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The Potentials and Limitations of Rational Choice Theory: An Interview with Gary Becker

Pre-published Online on February 21, 2012
Erasmus Journal for Philosophy and Economics,
Forthcoming, Volume X, Issue X,
XXXX, pp. XX-XX.
: Catherine Herfeld is currently a PhD candidate at the chair of economics and
philosophy at Witten/Herdecke University (Witten), and a fellow at the Max-Planck-
Institute for the History of Science (Berlin). Her thesis is on the history and
philosophical foundations of rational choice theory. At the time of this interview, she
was a visiting scholar at the Department of Philosophy of Columbia University (NY).
Contact email: <>
The potentials and limitations of rational
choice theory: an interview with Gary Becker
Witten/Herdecke University
Gary S. Becker (Pennsylvania, 1930) is a university professor at the
Departments of Economics, Sociology, and the Graduate School of
Business at the University of Chicago, Illinois. Becker earned his
undergraduate degree from Princeton University and was awarded a
PhD by the University of Chicago in 1955 for a thesis on the economics
of discrimination, under the supervision of Milton Friedman. After
teaching at Columbia University from 1957 to 1969, he returned to the
University of Chicago where he has been based ever since.
Becker’s work and research interests encompass a wide range of
topics, unified by what he calls The economic approach to human
behavior (Becker 1976). He considers this refined version of the
neoclassical theory of consumer behavior as a method that can
be applied to analyzing individual choices beyond the boundaries of
traditional economics domains, including discrimination, education
(human capital), crime, addiction, the family (marriage, divorce, fertility),
and altruism. Becker’s path-breaking work has been recognized with
numerous honors, including the John Bates Clark Medal (1967), and
the Presidential Medal of Freedom (2007). In 1992, he was awarded the
Nobel Memorial Prize in Economic Sciences “for having extended
the domain of microeconomic analysis to a wide range of human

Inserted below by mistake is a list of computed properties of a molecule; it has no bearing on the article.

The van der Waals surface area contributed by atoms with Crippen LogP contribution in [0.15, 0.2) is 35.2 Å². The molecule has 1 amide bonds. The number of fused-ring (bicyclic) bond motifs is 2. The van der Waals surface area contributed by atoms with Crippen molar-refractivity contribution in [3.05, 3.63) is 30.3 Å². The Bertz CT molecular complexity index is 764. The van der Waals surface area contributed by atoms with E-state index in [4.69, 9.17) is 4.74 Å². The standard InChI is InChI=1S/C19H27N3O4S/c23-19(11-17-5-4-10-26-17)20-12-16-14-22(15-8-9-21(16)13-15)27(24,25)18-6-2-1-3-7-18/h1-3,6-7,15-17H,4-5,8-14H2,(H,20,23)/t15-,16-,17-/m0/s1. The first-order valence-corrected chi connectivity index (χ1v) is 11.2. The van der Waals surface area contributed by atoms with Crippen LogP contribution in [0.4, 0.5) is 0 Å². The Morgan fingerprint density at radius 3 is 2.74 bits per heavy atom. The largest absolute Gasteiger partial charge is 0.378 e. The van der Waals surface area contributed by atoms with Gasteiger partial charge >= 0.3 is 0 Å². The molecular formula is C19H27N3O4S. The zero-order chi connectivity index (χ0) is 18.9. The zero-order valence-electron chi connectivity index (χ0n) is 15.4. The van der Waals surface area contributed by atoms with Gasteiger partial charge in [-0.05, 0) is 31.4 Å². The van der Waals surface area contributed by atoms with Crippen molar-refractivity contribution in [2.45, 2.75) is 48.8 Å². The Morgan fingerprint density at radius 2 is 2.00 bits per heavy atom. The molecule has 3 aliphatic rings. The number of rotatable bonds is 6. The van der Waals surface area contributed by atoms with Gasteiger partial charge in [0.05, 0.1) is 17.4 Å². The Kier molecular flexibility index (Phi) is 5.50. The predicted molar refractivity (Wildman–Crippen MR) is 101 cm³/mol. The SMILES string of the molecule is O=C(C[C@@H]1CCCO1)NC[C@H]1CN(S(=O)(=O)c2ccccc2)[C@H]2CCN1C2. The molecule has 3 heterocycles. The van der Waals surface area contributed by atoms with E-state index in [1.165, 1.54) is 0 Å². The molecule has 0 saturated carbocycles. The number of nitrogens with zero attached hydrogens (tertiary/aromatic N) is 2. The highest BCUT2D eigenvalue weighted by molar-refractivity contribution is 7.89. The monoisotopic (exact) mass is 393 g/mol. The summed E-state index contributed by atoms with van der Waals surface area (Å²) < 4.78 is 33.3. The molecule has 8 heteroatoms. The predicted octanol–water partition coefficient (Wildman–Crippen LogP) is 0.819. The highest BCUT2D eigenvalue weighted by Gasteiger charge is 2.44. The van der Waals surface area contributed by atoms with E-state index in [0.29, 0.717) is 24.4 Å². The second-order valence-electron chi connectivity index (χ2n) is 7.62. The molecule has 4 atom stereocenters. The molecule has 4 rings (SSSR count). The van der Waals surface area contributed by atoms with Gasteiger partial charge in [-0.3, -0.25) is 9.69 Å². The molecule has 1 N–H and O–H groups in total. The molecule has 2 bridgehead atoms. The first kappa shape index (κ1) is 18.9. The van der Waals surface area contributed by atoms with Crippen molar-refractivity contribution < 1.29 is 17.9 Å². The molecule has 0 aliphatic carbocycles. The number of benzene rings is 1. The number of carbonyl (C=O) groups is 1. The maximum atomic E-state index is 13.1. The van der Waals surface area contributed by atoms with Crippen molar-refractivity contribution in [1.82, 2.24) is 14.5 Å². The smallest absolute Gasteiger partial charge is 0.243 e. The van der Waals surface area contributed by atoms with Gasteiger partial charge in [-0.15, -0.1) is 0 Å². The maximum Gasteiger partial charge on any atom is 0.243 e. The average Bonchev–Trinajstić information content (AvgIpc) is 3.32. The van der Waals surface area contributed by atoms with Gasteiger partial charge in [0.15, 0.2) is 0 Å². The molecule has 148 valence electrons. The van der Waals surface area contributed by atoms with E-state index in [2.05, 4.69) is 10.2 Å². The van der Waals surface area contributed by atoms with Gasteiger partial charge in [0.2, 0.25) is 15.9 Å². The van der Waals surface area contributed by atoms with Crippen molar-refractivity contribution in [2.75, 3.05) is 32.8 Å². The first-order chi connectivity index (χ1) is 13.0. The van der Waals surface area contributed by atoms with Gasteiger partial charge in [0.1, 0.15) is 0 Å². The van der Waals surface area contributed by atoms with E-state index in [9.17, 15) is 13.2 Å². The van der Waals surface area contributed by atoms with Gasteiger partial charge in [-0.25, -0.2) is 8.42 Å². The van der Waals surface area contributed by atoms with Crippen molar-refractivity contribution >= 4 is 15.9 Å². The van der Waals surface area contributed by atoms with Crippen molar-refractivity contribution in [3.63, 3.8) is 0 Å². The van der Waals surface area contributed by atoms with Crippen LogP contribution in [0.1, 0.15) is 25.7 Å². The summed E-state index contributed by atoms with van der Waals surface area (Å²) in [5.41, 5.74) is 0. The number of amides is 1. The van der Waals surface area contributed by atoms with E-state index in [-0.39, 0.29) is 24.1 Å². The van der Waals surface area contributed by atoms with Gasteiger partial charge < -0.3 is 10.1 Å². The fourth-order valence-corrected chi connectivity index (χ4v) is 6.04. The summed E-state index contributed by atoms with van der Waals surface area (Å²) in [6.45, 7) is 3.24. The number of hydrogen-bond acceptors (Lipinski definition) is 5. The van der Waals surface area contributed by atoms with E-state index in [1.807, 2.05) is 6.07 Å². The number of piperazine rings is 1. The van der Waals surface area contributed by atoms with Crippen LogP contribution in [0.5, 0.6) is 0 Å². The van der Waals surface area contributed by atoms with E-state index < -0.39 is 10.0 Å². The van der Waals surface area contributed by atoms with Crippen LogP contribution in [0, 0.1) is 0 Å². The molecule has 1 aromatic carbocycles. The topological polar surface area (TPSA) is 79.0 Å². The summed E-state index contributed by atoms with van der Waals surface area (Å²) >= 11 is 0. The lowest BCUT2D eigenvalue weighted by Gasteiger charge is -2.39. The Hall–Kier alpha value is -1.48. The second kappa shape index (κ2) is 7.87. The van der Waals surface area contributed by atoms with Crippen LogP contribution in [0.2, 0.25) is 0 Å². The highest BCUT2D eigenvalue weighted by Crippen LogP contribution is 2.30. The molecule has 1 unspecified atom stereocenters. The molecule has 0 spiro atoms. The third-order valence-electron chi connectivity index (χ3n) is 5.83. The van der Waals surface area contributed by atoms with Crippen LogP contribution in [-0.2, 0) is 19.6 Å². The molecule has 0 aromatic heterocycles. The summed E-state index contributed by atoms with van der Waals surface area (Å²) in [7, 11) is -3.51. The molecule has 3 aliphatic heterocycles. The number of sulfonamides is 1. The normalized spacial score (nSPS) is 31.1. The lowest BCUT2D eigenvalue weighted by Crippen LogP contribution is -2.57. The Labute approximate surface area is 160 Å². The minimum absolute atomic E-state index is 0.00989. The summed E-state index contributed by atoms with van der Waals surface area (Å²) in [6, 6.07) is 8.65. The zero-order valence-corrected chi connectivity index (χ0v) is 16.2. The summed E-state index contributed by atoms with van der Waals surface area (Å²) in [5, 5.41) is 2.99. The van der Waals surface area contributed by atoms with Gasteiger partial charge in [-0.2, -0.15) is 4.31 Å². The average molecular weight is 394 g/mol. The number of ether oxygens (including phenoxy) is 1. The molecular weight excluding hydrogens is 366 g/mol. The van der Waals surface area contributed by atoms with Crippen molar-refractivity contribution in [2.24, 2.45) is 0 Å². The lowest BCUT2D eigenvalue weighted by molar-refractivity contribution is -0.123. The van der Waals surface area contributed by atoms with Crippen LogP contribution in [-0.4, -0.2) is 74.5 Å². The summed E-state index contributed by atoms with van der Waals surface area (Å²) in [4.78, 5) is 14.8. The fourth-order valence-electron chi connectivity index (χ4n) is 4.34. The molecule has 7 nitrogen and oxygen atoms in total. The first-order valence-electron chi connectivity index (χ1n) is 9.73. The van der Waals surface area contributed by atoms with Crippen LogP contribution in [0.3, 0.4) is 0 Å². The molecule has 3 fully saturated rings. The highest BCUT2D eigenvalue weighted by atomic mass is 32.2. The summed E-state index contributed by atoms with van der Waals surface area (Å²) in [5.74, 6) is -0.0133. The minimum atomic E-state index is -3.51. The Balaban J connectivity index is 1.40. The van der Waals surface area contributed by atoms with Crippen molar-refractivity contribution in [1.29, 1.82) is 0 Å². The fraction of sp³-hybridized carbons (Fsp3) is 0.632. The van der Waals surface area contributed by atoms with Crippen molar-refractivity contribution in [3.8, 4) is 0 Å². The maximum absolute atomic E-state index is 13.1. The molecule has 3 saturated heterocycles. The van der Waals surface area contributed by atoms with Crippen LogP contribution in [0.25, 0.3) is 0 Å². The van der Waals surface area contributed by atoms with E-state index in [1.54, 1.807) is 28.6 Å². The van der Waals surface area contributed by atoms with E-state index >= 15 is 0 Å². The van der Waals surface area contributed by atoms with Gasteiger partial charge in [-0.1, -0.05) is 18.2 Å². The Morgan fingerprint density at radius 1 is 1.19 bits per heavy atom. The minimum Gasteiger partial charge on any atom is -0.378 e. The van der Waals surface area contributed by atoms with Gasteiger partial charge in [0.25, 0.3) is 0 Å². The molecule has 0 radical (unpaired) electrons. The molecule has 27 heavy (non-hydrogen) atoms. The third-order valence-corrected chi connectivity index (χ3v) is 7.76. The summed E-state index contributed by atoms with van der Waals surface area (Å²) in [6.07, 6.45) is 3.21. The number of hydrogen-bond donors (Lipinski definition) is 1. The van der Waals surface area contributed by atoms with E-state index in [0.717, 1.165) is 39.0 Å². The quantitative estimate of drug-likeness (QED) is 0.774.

behavior and interaction, including nonmarket behavior” (Nobel Prize
press release).
Professor Becker was interviewed by Catherine Herfeld at his office
on the Campus of the University of Chicago on December 8th, 2010.
The discussion ranged over a number of issues including the
consequences of the recent financial crisis for the economics profession,
the role of mathematics in economic modeling and the role of modeling
in economics, the significance of the rationality-principle, and the
development of Becker’s ‘economic approach’ and its distinctiveness
from behavioral economics.
CATHERINE HERFELD: Professor Becker, looking back on the recent
economic crisis and the failure of the majority of economists to
forecast what happened, do you think the economics profession faces
a crisis?
BECKER: No, I do not think so. I think that the profession will be
affected in the sense that people will be working on problems in order
to understand the financial crisis—and people are doing this already.
But forecasting major events like that is very hard to do in any field.
And I think to hold that as a standard of what one can do in a field is
not the right standard. It is true that specialists, maybe in fields such
as ‘asset pricing’ and ‘assets and banking’, should have seen that banks
had high ratios of assets to capital and that only a few people in the
profession forecasted that that might be a problem, some of them
maybe even only by accident. But I do not think that we can observe
a crisis in economics.
What we can indeed observe is much more a tension, particularly
in the macroeconomic literature, in trying to understand what actually
happened. Already before the crisis, there was a literature on
the financial sectors that was concerned to understand business cycles
by making use of the so-called real business cycle theories. Those
theories are on the defensive now. I think, as we go forward, theories
of business cycles will have to give much more attention to the financial
sector. In that sense the crisis has taught economists an important
lesson, but it will not radically change what most economists are doing.
Following the crisis, many economists and methodologists have
argued that more realistic behavioral underpinnings of economic
theory would have made forecasts more accurate. Do you think that
one of the things the recent crisis has shown us is that people just
do not behave rationally? Or did the crisis rather show exactly
the opposite—that people did in fact react to incentives and that the
consequences of introducing new financial instruments were just not
I think it is mainly the latter. There were incentives, both on the